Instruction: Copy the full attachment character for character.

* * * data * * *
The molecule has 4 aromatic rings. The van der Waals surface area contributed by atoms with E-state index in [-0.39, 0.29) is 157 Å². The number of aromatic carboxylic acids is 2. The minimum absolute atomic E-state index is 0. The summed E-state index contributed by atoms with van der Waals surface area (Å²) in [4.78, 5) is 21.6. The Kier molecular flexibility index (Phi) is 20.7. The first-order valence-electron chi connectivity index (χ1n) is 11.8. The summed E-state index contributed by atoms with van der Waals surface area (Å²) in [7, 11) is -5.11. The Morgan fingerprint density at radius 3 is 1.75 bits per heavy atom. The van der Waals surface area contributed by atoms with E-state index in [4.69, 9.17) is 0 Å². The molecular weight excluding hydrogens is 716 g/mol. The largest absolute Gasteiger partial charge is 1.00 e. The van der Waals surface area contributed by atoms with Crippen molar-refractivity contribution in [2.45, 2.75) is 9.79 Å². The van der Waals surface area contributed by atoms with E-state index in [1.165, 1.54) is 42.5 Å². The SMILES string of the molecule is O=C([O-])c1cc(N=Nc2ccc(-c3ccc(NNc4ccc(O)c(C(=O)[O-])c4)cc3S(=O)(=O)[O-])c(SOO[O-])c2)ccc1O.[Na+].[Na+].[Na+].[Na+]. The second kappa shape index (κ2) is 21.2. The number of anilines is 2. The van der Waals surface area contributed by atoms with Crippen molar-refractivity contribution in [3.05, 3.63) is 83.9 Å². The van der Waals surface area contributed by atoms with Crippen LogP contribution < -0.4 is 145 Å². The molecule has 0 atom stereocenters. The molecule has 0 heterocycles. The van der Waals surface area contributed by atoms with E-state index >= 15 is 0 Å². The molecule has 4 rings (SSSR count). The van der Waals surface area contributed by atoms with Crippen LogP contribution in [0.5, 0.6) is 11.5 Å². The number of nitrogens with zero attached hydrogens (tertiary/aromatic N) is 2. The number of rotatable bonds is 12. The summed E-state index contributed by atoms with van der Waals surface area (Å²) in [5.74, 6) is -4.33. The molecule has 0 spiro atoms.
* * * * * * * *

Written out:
The molecule has 4 aromatic rings. The van der Waals surface area contributed by atoms with E-state index in [-0.39, 0.29) is 157 Å². The number of aromatic carboxylic acids is 2. The minimum absolute atomic E-state index is 0. The summed E-state index contributed by atoms with van der Waals surface area (Å²) in [4.78, 5) is 21.6. The Kier molecular flexibility index (Phi) is 20.7. The first-order valence-electron chi connectivity index (χ1n) is 11.8. The summed E-state index contributed by atoms with van der Waals surface area (Å²) in [7, 11) is -5.11. The Morgan fingerprint density at radius 3 is 1.75 bits per heavy atom. The van der Waals surface area contributed by atoms with E-state index in [4.69, 9.17) is 0 Å². The molecular weight excluding hydrogens is 716 g/mol. The largest absolute Gasteiger partial charge is 1.00 e. The van der Waals surface area contributed by atoms with Crippen molar-refractivity contribution in [2.45, 2.75) is 9.79 Å². The van der Waals surface area contributed by atoms with E-state index in [1.165, 1.54) is 42.5 Å². The SMILES string of the molecule is O=C([O-])c1cc(N=Nc2ccc(-c3ccc(NNc4ccc(O)c(C(=O)[O-])c4)cc3S(=O)(=O)[O-])c(SOO[O-])c2)ccc1O.[Na+].[Na+].[Na+].[Na+]. The second kappa shape index (κ2) is 21.2. The number of anilines is 2. The van der Waals surface area contributed by atoms with Crippen molar-refractivity contribution in [3.05, 3.63) is 83.9 Å². The van der Waals surface area contributed by atoms with Crippen LogP contribution < -0.4 is 145 Å². The molecule has 0 atom stereocenters. The molecule has 0 heterocycles. The van der Waals surface area contributed by atoms with E-state index >= 15 is 0 Å². The molecule has 4 rings (SSSR count). The van der Waals surface area contributed by atoms with Crippen LogP contribution in [0.5, 0.6) is 11.5 Å². The number of nitrogens with zero attached hydrogens (tertiary/aromatic N) is 2. The number of rotatable bonds is 12. The summed E-state index contributed by atoms with van der Waals surface area (Å²) in [5.74, 6) is -4.33. The molecule has 0 spiro atoms.